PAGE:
In 1996, HIPAA introduced new required electronic formats for some of the common transactions used today for the processing of insurance claims and related activities. As I discussed in my last article, these transactions have had disappointing adoption rates considering how long they have been available and the benefit they would bring the industry if they were universally adopted.
When these standards were introduced with the initial HIPAA legislation, another electronic transaction standard was also included, the ANSI 278 – Request for Review and Response. This is also referred to as the “Prior Authorization” transaction. The intent of this standard was to create a uniform automated process for requesting the authorization of a specific service from a health plan prior to the delivery of the service. In the absence of the adoption of this standard, providers and health plans must participate in many different unique processes of obtaining this authorization that cause delays in the processing of claims and the frequent delivery of services that are never paid for by insurance.
When HIPAA was introduced, the transaction standards referenced in the legislation were not prioritized. They were considered to be equal to each other in that each must be used when conducting the transactions electronically. The savings promoted by this legislation for the healthcare industry assumed that all of these transactions would be implemented. Although the adoption rates I discussed in my previous article are disappointingly low, the adoption rate of this transaction (ANSI 278) is practically non-existent.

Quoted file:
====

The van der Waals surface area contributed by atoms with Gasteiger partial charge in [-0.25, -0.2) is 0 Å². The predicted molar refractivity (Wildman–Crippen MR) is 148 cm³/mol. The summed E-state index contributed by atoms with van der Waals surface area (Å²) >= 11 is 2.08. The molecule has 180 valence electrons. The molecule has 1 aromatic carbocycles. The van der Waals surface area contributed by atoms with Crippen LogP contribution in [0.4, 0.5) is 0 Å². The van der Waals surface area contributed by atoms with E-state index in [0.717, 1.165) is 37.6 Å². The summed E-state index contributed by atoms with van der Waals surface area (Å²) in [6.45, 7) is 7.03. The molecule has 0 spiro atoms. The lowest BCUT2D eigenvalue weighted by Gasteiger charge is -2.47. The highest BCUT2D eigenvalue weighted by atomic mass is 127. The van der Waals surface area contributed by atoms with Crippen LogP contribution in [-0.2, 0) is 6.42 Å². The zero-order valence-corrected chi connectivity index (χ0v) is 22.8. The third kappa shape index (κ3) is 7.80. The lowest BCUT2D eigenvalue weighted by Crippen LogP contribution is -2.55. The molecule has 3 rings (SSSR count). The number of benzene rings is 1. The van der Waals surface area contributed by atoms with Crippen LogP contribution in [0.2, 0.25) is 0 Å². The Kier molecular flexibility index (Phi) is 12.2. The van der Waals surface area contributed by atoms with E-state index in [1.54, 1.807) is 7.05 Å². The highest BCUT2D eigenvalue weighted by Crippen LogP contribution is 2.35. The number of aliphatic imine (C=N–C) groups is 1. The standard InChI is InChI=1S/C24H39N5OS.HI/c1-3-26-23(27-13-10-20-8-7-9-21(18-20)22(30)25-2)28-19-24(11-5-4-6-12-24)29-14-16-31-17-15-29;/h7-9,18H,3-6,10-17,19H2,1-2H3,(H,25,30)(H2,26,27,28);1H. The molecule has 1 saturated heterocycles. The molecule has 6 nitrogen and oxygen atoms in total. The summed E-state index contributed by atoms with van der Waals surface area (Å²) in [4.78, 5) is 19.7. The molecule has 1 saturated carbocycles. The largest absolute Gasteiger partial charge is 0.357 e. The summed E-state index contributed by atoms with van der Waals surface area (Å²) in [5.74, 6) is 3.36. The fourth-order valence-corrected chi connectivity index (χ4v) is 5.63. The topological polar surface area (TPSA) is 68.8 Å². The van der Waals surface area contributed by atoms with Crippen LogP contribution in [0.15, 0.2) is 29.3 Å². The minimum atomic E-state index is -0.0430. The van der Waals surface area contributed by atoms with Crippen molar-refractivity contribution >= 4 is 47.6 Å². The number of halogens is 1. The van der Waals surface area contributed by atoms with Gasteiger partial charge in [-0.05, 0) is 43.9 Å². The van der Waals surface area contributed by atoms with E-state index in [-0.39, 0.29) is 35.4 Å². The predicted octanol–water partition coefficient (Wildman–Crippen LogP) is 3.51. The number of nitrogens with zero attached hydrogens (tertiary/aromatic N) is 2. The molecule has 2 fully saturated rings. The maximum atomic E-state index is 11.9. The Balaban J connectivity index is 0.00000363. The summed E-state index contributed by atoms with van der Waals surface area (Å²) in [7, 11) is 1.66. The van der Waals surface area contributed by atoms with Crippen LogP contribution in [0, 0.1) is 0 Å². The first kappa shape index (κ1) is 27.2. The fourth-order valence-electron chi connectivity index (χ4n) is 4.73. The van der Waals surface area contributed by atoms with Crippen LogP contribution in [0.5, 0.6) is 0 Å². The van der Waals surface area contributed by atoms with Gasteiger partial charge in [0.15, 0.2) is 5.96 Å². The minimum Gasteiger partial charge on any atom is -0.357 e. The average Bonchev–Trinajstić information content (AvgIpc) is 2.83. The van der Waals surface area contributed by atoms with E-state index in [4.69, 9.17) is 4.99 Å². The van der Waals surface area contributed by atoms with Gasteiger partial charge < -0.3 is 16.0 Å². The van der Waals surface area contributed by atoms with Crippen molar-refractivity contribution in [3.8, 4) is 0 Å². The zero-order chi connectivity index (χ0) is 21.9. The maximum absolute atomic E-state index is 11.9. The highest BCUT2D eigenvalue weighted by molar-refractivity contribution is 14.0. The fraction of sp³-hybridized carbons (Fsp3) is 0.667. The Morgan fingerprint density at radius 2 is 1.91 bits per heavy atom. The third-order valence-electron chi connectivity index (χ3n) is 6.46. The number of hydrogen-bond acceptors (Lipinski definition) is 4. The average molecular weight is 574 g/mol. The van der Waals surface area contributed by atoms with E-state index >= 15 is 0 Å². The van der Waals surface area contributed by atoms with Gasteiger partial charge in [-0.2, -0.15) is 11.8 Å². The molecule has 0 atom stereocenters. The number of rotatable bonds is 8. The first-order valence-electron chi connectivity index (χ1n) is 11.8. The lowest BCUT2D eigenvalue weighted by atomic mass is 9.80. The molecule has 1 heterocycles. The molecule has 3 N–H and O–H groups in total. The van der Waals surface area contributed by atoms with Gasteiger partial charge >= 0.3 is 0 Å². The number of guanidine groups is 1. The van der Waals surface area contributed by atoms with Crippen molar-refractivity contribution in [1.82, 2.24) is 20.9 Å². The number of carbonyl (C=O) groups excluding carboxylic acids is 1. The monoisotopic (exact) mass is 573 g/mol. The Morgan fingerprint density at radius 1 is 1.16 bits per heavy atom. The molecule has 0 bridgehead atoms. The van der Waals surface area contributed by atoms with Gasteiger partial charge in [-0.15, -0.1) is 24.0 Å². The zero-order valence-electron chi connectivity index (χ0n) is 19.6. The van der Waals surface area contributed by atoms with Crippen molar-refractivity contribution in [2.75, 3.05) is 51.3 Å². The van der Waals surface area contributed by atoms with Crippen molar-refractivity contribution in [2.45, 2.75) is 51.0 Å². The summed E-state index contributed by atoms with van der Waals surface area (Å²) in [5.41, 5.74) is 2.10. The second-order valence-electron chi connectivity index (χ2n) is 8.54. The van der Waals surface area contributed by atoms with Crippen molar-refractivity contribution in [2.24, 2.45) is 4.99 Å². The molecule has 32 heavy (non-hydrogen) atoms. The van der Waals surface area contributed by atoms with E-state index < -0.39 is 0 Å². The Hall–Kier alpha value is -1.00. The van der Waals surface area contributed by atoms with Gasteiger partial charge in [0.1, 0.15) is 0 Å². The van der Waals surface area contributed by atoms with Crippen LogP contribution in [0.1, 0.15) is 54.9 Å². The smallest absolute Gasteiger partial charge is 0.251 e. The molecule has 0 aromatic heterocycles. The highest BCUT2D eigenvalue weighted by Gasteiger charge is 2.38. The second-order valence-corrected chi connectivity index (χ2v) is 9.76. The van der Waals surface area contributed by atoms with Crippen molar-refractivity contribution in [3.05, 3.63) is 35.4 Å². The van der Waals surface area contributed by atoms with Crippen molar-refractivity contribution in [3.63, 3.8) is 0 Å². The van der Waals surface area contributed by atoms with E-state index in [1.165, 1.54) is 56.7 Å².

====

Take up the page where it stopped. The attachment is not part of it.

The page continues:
Unlike the other transactions, CMS has not implemented the ANSI 278 as a process for verifying authorization of treatment, or any other intended use for this transaction. Like the rest of the industry, they provide inefficient processes for obtaining service authorizations. According to the CAQH index for 2014, only 7% of health plans allow for the two way transfer of these transactions between provider and health plan systems. In this case, instead of CMS enhancing this statistic when looking at the industry as a whole, they actually further minimize the availability of this transaction to providers by having a zero participation rate.
From a provider perspective, it is easy to see why this transaction would be beneficial. In theory, automated authorization could be obtained as early as the preadmission and admission process after eligibility is verified and when the potential services have been determined. CAQH CORE is currently developing standards that would require the implementation of this transaction standard by health plans at some future date, however, without CMS participation, the actual development of provider solutions for this service will always be significantly behind the other more common transactions.
By Kalon Mitchell – President, MEDTranDirect